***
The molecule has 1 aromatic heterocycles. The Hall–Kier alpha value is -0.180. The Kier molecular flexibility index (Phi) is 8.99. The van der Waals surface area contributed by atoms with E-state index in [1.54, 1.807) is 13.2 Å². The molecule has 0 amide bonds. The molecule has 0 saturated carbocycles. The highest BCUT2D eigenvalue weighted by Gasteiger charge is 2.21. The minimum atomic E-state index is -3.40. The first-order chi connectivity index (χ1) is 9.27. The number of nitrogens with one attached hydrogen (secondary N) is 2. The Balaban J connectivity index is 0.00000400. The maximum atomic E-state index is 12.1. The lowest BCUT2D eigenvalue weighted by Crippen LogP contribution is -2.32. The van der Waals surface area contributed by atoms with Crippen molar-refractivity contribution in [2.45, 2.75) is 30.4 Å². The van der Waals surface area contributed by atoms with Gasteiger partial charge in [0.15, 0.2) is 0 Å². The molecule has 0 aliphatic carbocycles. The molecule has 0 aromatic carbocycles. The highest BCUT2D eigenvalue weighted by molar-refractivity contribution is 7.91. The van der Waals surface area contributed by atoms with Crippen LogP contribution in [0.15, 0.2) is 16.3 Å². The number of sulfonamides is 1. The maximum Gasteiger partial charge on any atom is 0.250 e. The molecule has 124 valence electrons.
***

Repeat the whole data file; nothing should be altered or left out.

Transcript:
The molecule has 1 aromatic heterocycles. The Hall–Kier alpha value is -0.180. The Kier molecular flexibility index (Phi) is 8.99. The van der Waals surface area contributed by atoms with E-state index in [1.54, 1.807) is 13.2 Å². The molecule has 0 amide bonds. The molecule has 0 saturated carbocycles. The highest BCUT2D eigenvalue weighted by Gasteiger charge is 2.21. The minimum atomic E-state index is -3.40. The first-order chi connectivity index (χ1) is 9.27. The number of nitrogens with one attached hydrogen (secondary N) is 2. The Balaban J connectivity index is 0.00000400. The maximum atomic E-state index is 12.1. The lowest BCUT2D eigenvalue weighted by Crippen LogP contribution is -2.32. The van der Waals surface area contributed by atoms with Crippen molar-refractivity contribution in [2.45, 2.75) is 30.4 Å². The van der Waals surface area contributed by atoms with Gasteiger partial charge in [0.15, 0.2) is 0 Å². The molecule has 0 aliphatic carbocycles. The molecule has 0 aromatic carbocycles. The highest BCUT2D eigenvalue weighted by molar-refractivity contribution is 7.91. The van der Waals surface area contributed by atoms with Crippen LogP contribution in [0.15, 0.2) is 16.3 Å². The number of sulfonamides is 1. The maximum Gasteiger partial charge on any atom is 0.250 e. The molecule has 124 valence electrons.